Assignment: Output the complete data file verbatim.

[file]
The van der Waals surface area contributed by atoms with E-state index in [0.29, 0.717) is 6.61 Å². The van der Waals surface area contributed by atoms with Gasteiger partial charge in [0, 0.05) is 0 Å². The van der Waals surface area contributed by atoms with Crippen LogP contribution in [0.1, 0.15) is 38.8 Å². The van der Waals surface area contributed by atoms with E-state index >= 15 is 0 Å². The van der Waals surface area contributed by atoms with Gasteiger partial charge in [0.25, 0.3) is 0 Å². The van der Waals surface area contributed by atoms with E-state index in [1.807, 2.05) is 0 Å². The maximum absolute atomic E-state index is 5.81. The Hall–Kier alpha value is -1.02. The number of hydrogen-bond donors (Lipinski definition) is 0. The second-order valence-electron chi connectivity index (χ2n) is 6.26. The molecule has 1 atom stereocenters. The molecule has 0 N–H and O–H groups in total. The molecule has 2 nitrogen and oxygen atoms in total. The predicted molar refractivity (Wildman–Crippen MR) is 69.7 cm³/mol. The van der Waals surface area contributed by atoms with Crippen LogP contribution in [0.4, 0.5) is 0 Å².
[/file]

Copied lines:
The van der Waals surface area contributed by atoms with E-state index in [0.29, 0.717) is 6.61 Å². The van der Waals surface area contributed by atoms with Gasteiger partial charge in [0, 0.05) is 0 Å². The van der Waals surface area contributed by atoms with Crippen LogP contribution in [0.1, 0.15) is 38.8 Å². The van der Waals surface area contributed by atoms with E-state index >= 15 is 0 Å². The van der Waals surface area contributed by atoms with Gasteiger partial charge in [0.25, 0.3) is 0 Å². The van der Waals surface area contributed by atoms with E-state index in [1.807, 2.05) is 0 Å². The maximum absolute atomic E-state index is 5.81. The Hall–Kier alpha value is -1.02. The number of hydrogen-bond donors (Lipinski definition) is 0. The second-order valence-electron chi connectivity index (χ2n) is 6.26. The molecule has 1 atom stereocenters. The molecule has 0 N–H and O–H groups in total. The molecule has 2 nitrogen and oxygen atoms in total. The predicted molar refractivity (Wildman–Crippen MR) is 69.7 cm³/mol. The van der Waals surface area contributed by atoms with Crippen LogP contribution in [0.4, 0.5) is 0 Å².